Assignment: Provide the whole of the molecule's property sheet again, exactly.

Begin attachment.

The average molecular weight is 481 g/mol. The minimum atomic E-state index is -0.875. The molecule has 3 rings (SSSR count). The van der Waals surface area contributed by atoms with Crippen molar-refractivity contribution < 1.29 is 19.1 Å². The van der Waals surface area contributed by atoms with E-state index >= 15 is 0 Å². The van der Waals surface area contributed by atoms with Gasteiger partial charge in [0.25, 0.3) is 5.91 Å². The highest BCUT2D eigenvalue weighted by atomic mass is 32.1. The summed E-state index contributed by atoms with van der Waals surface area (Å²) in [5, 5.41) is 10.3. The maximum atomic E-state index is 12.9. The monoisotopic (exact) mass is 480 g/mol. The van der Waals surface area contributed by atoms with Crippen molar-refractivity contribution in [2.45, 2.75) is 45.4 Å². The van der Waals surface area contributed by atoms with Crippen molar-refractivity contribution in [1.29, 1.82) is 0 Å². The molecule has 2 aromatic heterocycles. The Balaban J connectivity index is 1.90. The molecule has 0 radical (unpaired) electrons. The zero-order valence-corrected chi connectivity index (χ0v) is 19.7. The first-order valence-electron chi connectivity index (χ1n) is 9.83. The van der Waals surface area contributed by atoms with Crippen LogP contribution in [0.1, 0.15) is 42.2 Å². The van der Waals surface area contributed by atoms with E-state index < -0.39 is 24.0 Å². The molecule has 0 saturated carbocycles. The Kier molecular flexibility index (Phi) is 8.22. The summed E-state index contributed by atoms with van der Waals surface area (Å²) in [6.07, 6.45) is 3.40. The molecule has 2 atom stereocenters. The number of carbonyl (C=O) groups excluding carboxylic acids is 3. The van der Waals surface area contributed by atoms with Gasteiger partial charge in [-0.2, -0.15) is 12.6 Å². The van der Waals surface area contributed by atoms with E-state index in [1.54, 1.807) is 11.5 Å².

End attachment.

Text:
The average molecular weight is 481 g/mol. The minimum atomic E-state index is -0.875. The molecule has 3 rings (SSSR count). The van der Waals surface area contributed by atoms with Crippen molar-refractivity contribution < 1.29 is 19.1 Å². The van der Waals surface area contributed by atoms with E-state index >= 15 is 0 Å². The van der Waals surface area contributed by atoms with Gasteiger partial charge in [0.25, 0.3) is 5.91 Å². The highest BCUT2D eigenvalue weighted by atomic mass is 32.1. The summed E-state index contributed by atoms with van der Waals surface area (Å²) in [5, 5.41) is 10.3. The maximum atomic E-state index is 12.9. The monoisotopic (exact) mass is 480 g/mol. The van der Waals surface area contributed by atoms with Crippen molar-refractivity contribution in [2.45, 2.75) is 45.4 Å². The van der Waals surface area contributed by atoms with Crippen molar-refractivity contribution in [1.29, 1.82) is 0 Å². The molecule has 2 aromatic heterocycles. The Balaban J connectivity index is 1.90. The molecule has 0 radical (unpaired) electrons. The zero-order valence-corrected chi connectivity index (χ0v) is 19.7. The first-order valence-electron chi connectivity index (χ1n) is 9.83. The van der Waals surface area contributed by atoms with Crippen LogP contribution in [0.1, 0.15) is 42.2 Å². The van der Waals surface area contributed by atoms with E-state index < -0.39 is 24.0 Å². The molecule has 0 saturated carbocycles. The Kier molecular flexibility index (Phi) is 8.22. The summed E-state index contributed by atoms with van der Waals surface area (Å²) in [6.07, 6.45) is 3.40. The molecule has 2 atom stereocenters. The number of carbonyl (C=O) groups excluding carboxylic acids is 3. The van der Waals surface area contributed by atoms with Gasteiger partial charge in [-0.2, -0.15) is 12.6 Å². The van der Waals surface area contributed by atoms with E-state index in [1.54, 1.807) is 11.5 Å².